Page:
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A-Rod, Jeter to man AL All-Star infield

A-Rod, Jeter, Rivera Yanks' trio of All-Stars

NEW YORK -- As the baseball world sends off Yankee Stadium in a grand All-Star Game farewell, at least three Yankees players will be in uniform as members of the American League All-Star team.

Alex Rodriguez and Derek Jeter will comprise the left side of the starting AL infield in the game, taking their gloves to familiar surroundings for the top of the first inning. By the late frames, the AL will have closer Mariano Rivera ready to guard a lead, and Jason Giambi could join them through the Monster 2008 All-Star Game Final Vote.

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"It's going to be fun," Jeter said. "The last year of Yankee Stadium, I think it's more than just an All-Star Game. It's a celebration of Yankee Stadium. It's something that I'm looking forward to, and it's something that I'll always remember."

Rodriguez, who turns 33 on July 27, has been the leading vote-getter for two consecutive All-Star Games. He garnered a total of 3,934,518 online votes for the 2008 All-Star Game, narrowly edging the Phillies' Chase Utley (3,889,602).

Rodriguez will be making his 12th appearance on an AL All-Star team and his ninth consecutive showing at a Midsummer Classic.

"It's going to be a once in a lifetime [event], and to be there looking to my left and having Derek Jeter there, and hopefully having Mariano Rivera close the game, it's something that I'll treasure and never forget," Rodriguez said.

The reigning AL Most Valuable Player, Rodriguez started at third base for the AL squad last year at San Francisco and went 1-for-3 in the AL's victory. He said that the Yankee Stadium game should be even more memorable, if he can make it slow down enough to enjoy it.

"There's a lot of moving parts to this," Rodriguez said. "I don't think you can take everything in, but I think you're going to take in that it's one of the most important days in the last year of the Stadium, and you're going to take the competition of the game.

"You get to meet people and colleagues that you would never meet unless it was at an All-Star Game. The interaction with the players is what I enjoy most."

In the first season of a 10-year contract that could be worth as much as $300 million if he eventually sets baseball's all-time home run record, Rodriguez's presence has been vital for the Yankees.

Rodriguez is batting .320 with 17 home runs and 49 RBIs in 68 games for New York, having missed 16 team games with a strained right quadriceps from April 30 to May 20.

Jeter, 34, will be making the ninth All-Star appearance of his career and is tied for second all-time with a .500 batting average (8-for-16) in the Midsummer Classic, having gone 1-for-3 in the AL's victory at AT&T Park in 2007.

The Yankees' captain, Jeter is batting .282 with four home runs and 36 RBIs in 81 games this season. He has spoken often about how if he does not make an All-Star team for the rest of his playing career, he would select to make the 2008 contest, a sentiment the fans obviously agreed with.

"Anytime the fans vote for you and appreciate how you play the game, it means a lot," Jeter said. "I really don't know -- I don't poll the people who are voting and ask them why they voted for me, but when people appreciate how you play the game, you just try to go out and play hard and be as consistent as possible. If they appreciate that, it means a lot."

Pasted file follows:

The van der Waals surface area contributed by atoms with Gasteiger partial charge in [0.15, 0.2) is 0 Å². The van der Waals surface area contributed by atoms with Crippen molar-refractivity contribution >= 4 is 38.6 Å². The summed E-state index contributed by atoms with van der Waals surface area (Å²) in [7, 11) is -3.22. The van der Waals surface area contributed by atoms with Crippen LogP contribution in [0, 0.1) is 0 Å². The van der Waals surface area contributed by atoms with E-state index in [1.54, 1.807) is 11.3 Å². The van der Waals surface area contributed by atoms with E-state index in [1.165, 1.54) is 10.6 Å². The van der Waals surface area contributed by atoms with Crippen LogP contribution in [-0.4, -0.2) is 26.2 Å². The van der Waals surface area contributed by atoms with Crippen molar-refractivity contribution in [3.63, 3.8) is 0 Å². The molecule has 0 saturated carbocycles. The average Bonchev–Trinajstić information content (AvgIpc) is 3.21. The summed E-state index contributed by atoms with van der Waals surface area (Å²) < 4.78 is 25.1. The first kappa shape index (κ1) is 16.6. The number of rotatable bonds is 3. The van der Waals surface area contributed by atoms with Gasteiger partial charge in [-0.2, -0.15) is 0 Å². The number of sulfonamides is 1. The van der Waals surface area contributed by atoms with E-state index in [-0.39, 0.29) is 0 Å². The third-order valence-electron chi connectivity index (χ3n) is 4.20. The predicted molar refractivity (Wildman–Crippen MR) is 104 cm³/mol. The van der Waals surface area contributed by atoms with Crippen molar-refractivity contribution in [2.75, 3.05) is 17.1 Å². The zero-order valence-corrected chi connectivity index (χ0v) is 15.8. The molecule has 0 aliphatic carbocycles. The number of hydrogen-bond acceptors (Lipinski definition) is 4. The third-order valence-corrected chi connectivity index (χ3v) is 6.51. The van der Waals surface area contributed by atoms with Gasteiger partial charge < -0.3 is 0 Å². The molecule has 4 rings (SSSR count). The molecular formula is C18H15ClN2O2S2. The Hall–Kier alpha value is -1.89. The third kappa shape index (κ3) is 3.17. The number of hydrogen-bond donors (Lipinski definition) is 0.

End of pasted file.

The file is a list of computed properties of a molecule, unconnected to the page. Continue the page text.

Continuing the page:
Jeter is already entrenched as one of the key figures in Yankees lore, ranking highly among the club's all-time lists. Among other categories, he has 2,447 hits for third place (Babe Ruth is second with 2,518), 1,427 runs for fourth place (Mickey Mantle is third with 1,677), 402 doubles for fifth place (Ruth is fourth with 424) and has played in 1,916 games for sixth (Bernie Williams is fifth with 2,076).

Rivera, 38, has been named to his ninth career All-Star team and his first since 2006, making it on the player ballot. Widely regarded as the top closer in baseball history, Rivera may have even found a new gear this season, converting his first 23 save opportunities.

The owner of a devastating cutter that has splintered bats across infields for years, he is 2-3 with a 1.17 ERA in 36 appearances, walking just three and striking out 44 in 38 1/3 innings. It may turn out that the AL can put those talents to use by the end of the All-Star Game.

"It's an honor -- hopefully, we have the opportunity to close it," Rivera said. "It all depends on the manager. Whatever he wants to do. Being here, maybe he'll give me the opportunity. You never know. Anything can happen."

The 79th Major League Baseball All-Star Game will be televised nationally by FOX, in Canada by Rogers Sportsnet and Sportsnet HD and televised around the world by Major League Baseball International, with pregame ceremonies beginning at 8 p.m. ET. ESPN Radio will provide exclusive national radio coverage that will also be available on XM Satellite Radio, while MLB.com will provide extensive online coverage.

Additionally, Red Sox manager Terry Francona has selected Yankees manager Joe Girardi as one of his coaches for the All-Star Game, while longtime Yankees trainer Gene Monahan will also attend to his duties on July 15.

In a twist, Francona told Girardi that he'd dress in the coaches' room, but Girardi insists Francona use his office -- if it happens, it's believed to be the first time a Red Sox manager has ever taken advantage of those four walls.

"That message, I've gotten it a few times, and I'm not comfortable with it," Girardi said. "He's deserving and he's earned that office. I think we're going to find a way to make it work."

Bryan Hoch is a reporter for MLB.com. This story was not subject to the approval of Major League Baseball or its clubs.

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{"content":["all-star_game" ] }